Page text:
WASHINGTON (AP) _ The House and Senate, in the face of the government's worsening financial condition, launched a new battle over a balanced-budget plan that's blocking expansion of the Treasury's credit line.

The Senate resumed its debate today, but Senate Majority Leader Robert Dole, R-Kan., said the White House was expressing new concerns that possible defense cuts under the plan might undermine President Reagan's position in Geneva.

Congress' failure to raise the debt limit has already forced the Treasury to tap into the Social Security trust funds, costing $10 million in lost interest. Spending on some programs may be delayed if the situation continues, officials said.

If there's no action by Nov. 14, the Treasury will default, according to the Reagan administration.

House Speaker Thomas P. O'Neill Jr., D-Mass., on Monday blamed the Senate and Dole for the need to reach into the Social Security cash box.

''I think he (Dole) is playing a little politics with this and I guess he'd accuse me of doing the same,'' said O'Neill, telling reporters he had no plans to meet with Dole.

Dole, at a breakfast meeting with reporters today, said he favored even stronger action than Congress was contemplating to stop government red ink.

''If anything, this whole exercise has certainly made a case for a balanced budget (constitutional) amendment,'' Dole said. The weakness with any bill, he said, was ''when we get up to the crunch we can always change it.''

But he said the White House, despite Reagan's enthusiastic support of the bill, was contacting him and appeared to be getting fidgety.

''I think there's some concern about the President going to Geneva... he thought there might be some defense cuts looming,'' Dole said. ''It seemed to me a cursory examination of Gramm-Rudman three weeks ago might have led to that conclusion.''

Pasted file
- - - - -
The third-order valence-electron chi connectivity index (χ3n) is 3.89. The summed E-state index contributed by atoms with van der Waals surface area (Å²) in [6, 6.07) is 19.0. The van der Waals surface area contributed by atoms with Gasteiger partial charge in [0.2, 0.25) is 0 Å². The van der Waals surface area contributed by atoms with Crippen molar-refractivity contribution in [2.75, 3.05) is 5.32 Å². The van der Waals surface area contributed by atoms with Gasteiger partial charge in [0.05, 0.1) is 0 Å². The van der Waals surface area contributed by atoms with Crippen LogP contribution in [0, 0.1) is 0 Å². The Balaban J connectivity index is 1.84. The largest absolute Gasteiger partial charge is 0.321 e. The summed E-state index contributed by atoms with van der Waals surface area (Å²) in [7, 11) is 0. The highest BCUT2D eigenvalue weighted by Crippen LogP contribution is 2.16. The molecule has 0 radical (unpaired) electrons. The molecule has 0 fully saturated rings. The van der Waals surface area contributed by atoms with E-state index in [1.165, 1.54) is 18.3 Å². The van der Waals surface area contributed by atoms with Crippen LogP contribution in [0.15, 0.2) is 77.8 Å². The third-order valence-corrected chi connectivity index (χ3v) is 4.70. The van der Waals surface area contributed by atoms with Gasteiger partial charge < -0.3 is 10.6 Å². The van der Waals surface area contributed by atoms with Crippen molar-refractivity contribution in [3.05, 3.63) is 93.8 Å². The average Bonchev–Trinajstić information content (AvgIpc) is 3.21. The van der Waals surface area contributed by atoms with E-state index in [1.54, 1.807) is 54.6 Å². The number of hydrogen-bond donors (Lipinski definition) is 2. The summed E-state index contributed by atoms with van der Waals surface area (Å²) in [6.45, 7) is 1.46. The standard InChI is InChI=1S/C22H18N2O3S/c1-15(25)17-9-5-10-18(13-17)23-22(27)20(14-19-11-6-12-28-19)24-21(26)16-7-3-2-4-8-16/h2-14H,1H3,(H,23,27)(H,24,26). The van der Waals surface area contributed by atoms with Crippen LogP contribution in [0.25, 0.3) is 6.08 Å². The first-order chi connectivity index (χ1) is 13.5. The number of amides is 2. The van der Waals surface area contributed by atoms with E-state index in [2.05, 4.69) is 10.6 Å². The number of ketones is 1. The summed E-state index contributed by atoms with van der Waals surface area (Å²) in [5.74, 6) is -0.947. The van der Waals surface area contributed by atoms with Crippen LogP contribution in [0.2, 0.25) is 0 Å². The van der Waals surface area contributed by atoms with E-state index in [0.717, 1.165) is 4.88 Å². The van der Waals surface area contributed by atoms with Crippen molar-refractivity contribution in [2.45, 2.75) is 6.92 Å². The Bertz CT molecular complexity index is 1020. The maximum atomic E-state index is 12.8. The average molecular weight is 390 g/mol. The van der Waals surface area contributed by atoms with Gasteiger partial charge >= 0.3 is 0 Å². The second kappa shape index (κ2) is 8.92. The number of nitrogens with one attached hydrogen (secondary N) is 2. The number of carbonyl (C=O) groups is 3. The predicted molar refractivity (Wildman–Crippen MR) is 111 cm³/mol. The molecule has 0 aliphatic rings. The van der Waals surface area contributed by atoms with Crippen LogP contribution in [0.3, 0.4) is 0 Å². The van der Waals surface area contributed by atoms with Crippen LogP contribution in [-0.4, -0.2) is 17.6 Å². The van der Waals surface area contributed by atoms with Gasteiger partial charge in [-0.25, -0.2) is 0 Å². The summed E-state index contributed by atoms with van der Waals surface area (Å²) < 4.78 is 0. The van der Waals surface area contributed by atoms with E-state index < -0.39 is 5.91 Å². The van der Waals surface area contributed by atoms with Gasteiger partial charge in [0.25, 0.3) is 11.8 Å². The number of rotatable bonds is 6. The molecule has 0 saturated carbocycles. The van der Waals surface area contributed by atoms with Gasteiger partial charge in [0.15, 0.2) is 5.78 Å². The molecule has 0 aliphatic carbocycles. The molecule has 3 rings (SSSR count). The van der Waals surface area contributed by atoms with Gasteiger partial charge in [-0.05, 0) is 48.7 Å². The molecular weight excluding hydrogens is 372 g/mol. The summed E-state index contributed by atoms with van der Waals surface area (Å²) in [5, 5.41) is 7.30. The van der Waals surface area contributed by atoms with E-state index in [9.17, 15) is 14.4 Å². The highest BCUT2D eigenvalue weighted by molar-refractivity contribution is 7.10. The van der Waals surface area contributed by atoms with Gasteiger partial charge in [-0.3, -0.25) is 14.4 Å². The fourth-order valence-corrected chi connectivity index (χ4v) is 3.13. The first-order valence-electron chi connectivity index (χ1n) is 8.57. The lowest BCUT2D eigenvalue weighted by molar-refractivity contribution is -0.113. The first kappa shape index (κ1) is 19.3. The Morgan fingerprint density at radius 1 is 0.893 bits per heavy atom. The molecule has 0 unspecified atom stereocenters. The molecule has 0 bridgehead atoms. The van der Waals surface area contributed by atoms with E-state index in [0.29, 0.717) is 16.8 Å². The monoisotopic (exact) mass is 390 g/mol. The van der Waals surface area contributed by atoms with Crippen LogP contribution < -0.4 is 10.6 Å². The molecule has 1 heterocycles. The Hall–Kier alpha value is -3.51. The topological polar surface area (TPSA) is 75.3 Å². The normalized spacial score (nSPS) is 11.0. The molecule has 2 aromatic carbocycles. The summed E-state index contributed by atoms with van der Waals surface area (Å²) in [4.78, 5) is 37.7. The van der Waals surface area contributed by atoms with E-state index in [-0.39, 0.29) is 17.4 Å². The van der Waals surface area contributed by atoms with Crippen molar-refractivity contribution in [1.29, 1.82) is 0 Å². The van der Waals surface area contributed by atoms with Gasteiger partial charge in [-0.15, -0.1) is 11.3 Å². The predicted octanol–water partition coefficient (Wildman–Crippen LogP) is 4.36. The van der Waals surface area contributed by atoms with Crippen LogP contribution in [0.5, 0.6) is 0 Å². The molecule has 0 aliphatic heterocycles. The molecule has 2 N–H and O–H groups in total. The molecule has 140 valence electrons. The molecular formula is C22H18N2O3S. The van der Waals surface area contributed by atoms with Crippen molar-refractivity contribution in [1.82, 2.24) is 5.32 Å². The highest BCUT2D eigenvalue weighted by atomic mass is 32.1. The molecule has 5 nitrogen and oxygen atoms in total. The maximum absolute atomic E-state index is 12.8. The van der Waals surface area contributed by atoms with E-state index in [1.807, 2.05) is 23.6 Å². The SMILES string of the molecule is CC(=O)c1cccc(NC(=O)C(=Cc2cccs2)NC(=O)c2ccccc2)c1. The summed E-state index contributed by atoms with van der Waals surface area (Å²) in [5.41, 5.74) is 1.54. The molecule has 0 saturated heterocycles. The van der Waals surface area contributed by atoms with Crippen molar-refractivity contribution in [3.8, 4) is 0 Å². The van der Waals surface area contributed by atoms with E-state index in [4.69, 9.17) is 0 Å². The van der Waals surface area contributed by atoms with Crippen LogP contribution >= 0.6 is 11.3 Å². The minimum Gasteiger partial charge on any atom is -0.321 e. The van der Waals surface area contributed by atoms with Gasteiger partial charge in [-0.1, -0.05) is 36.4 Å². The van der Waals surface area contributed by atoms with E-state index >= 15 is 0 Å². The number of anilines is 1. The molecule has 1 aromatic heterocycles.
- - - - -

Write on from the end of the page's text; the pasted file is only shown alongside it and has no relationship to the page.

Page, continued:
O'Neill and Dole predict some version of the balanced-budget plan will pass despite partisan differences over the amendment.

''I don't think they (the differences) are that wide,'' O'Neill said.

The Senate last Friday refused to accept the House version of a short-term debt extension, even though that meant the divestment of Social Security holdings. Instead, the Senate passed its own version.

The Senate has refused to go along with a long-term increase of the government debt ceiling unless a balanced-budget plan is attached.

The Senate last month approved a plan to balance the budget by fiscal 1991. The proposal, sponsored by Sens. Phil Gramm, R-Texas, Warren Rudman, R-N.H., and Ernest Hollings, D-S.C., features statutory limits on red ink, enforced with automatic spending cuts if Congress fails to meet the targets.

Only Social Security, interest on the debt, and prior-year government contracts were exempted from the automatic cuts.

Gramm-Rudman, as the plan is known, raced through the Senate, passing 75-24, but then stalled in a House-Senate conference committee.

Last Friday, the House passed its own Democratic version that sponsors said would do the job quicker while being more fair to the poor.

On Monday, the Senate approved two Democratic-sponsored amendments - one would encourage Congress to toughen the minimum tax on corporations, while the other would change the automatic spending cuts in Gramm-Rudman during a recession.

The Senate is scheduled to vote on the bill again Wednesday, and leaders there intend to pass a modified version of the original Gramm-Rudman amendment. If the House doesn't go along with that, the conference committee may have to try it again.

The Treasury is at its credit limit of $1.824 trillion, and has asked for an increase to $2.078 trillion, enough to last through another year of $200 billion in deficit spending. The national debt has doubled since President Reagan took office.

The White House on Monday kept the focus on Congress' inability to agree on how to end the current cash crunch.

''Our position is that the Senate and House can resolve this; they can do so in 24 hours if they will get on the ball and do it,'' spokesman Larry Speakes said.